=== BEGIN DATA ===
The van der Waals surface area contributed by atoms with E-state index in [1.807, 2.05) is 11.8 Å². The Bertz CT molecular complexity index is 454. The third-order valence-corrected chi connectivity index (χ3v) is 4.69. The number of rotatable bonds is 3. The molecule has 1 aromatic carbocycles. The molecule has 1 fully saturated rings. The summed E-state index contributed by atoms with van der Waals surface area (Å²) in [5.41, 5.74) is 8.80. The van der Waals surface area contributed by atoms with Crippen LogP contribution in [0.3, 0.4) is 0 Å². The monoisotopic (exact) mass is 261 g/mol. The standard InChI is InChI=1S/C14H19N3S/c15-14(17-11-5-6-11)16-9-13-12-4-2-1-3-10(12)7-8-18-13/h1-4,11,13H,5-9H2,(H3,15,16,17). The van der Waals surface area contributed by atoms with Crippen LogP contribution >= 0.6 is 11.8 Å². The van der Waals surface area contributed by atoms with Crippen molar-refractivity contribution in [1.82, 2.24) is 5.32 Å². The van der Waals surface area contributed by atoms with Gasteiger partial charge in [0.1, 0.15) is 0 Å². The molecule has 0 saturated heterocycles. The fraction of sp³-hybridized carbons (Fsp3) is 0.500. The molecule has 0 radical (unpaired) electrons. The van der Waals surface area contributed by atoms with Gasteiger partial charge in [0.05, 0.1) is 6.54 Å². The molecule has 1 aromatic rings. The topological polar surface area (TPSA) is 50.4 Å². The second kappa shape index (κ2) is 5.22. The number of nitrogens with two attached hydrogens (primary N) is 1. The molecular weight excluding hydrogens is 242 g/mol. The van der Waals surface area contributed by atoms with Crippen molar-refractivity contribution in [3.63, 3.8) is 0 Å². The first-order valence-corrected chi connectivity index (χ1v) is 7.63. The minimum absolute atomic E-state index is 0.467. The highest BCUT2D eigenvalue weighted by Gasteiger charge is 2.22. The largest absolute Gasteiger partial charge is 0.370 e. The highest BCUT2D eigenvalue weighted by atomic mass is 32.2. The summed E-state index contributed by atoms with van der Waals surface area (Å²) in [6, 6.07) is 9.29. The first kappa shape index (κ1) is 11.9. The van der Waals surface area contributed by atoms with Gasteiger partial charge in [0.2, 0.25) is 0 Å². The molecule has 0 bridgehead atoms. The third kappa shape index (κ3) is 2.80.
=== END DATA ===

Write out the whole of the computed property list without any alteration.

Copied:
The van der Waals surface area contributed by atoms with E-state index in [1.807, 2.05) is 11.8 Å². The Bertz CT molecular complexity index is 454. The third-order valence-corrected chi connectivity index (χ3v) is 4.69. The number of rotatable bonds is 3. The molecule has 1 aromatic carbocycles. The molecule has 1 fully saturated rings. The summed E-state index contributed by atoms with van der Waals surface area (Å²) in [5.41, 5.74) is 8.80. The van der Waals surface area contributed by atoms with Crippen LogP contribution in [0.3, 0.4) is 0 Å². The monoisotopic (exact) mass is 261 g/mol. The standard InChI is InChI=1S/C14H19N3S/c15-14(17-11-5-6-11)16-9-13-12-4-2-1-3-10(12)7-8-18-13/h1-4,11,13H,5-9H2,(H3,15,16,17). The van der Waals surface area contributed by atoms with Crippen LogP contribution >= 0.6 is 11.8 Å². The van der Waals surface area contributed by atoms with Crippen molar-refractivity contribution in [1.82, 2.24) is 5.32 Å². The van der Waals surface area contributed by atoms with Gasteiger partial charge in [0.1, 0.15) is 0 Å². The molecule has 0 saturated heterocycles. The fraction of sp³-hybridized carbons (Fsp3) is 0.500. The molecule has 0 radical (unpaired) electrons. The van der Waals surface area contributed by atoms with Gasteiger partial charge in [0.05, 0.1) is 6.54 Å². The molecule has 1 aromatic rings. The topological polar surface area (TPSA) is 50.4 Å². The second kappa shape index (κ2) is 5.22. The number of nitrogens with two attached hydrogens (primary N) is 1. The molecular weight excluding hydrogens is 242 g/mol. The van der Waals surface area contributed by atoms with Crippen molar-refractivity contribution in [3.63, 3.8) is 0 Å². The first-order valence-corrected chi connectivity index (χ1v) is 7.63. The minimum absolute atomic E-state index is 0.467. The highest BCUT2D eigenvalue weighted by Gasteiger charge is 2.22. The largest absolute Gasteiger partial charge is 0.370 e. The highest BCUT2D eigenvalue weighted by atomic mass is 32.2. The summed E-state index contributed by atoms with van der Waals surface area (Å²) in [6, 6.07) is 9.29. The first kappa shape index (κ1) is 11.9. The van der Waals surface area contributed by atoms with Gasteiger partial charge in [0.2, 0.25) is 0 Å². The molecule has 0 bridgehead atoms. The third kappa shape index (κ3) is 2.80.